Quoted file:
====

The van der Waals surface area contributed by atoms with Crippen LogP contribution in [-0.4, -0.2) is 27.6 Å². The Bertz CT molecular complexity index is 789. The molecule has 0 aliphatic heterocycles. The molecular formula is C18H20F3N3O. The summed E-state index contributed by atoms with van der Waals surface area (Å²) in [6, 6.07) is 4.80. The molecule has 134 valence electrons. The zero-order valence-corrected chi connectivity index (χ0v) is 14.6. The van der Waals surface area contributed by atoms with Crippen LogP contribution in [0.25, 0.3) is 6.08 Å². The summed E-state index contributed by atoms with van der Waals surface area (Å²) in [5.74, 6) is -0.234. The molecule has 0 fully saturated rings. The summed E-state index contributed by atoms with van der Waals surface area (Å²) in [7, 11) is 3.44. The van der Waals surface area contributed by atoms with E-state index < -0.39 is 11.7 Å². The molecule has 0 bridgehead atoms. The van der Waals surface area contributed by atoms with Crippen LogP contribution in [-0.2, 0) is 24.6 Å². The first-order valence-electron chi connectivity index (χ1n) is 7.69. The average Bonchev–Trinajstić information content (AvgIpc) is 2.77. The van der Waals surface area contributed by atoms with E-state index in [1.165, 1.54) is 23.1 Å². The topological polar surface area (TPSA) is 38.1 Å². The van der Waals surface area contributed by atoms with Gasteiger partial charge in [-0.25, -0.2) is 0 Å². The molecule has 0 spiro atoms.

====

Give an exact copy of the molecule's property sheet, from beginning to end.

The van der Waals surface area contributed by atoms with Crippen LogP contribution in [-0.4, -0.2) is 27.6 Å². The Bertz CT molecular complexity index is 789. The molecule has 0 aliphatic heterocycles. The molecular formula is C18H20F3N3O. The summed E-state index contributed by atoms with van der Waals surface area (Å²) in [6, 6.07) is 4.80. The molecule has 134 valence electrons. The zero-order valence-corrected chi connectivity index (χ0v) is 14.6. The van der Waals surface area contributed by atoms with Crippen LogP contribution in [0.25, 0.3) is 6.08 Å². The summed E-state index contributed by atoms with van der Waals surface area (Å²) in [5.74, 6) is -0.234. The molecule has 0 fully saturated rings. The summed E-state index contributed by atoms with van der Waals surface area (Å²) in [7, 11) is 3.44. The van der Waals surface area contributed by atoms with E-state index < -0.39 is 11.7 Å². The molecule has 0 bridgehead atoms. The van der Waals surface area contributed by atoms with Crippen LogP contribution in [-0.2, 0) is 24.6 Å². The first-order valence-electron chi connectivity index (χ1n) is 7.69. The average Bonchev–Trinajstić information content (AvgIpc) is 2.77. The van der Waals surface area contributed by atoms with E-state index in [1.165, 1.54) is 23.1 Å². The topological polar surface area (TPSA) is 38.1 Å². The van der Waals surface area contributed by atoms with Gasteiger partial charge in [-0.25, -0.2) is 0 Å². The molecule has 0 spiro atoms.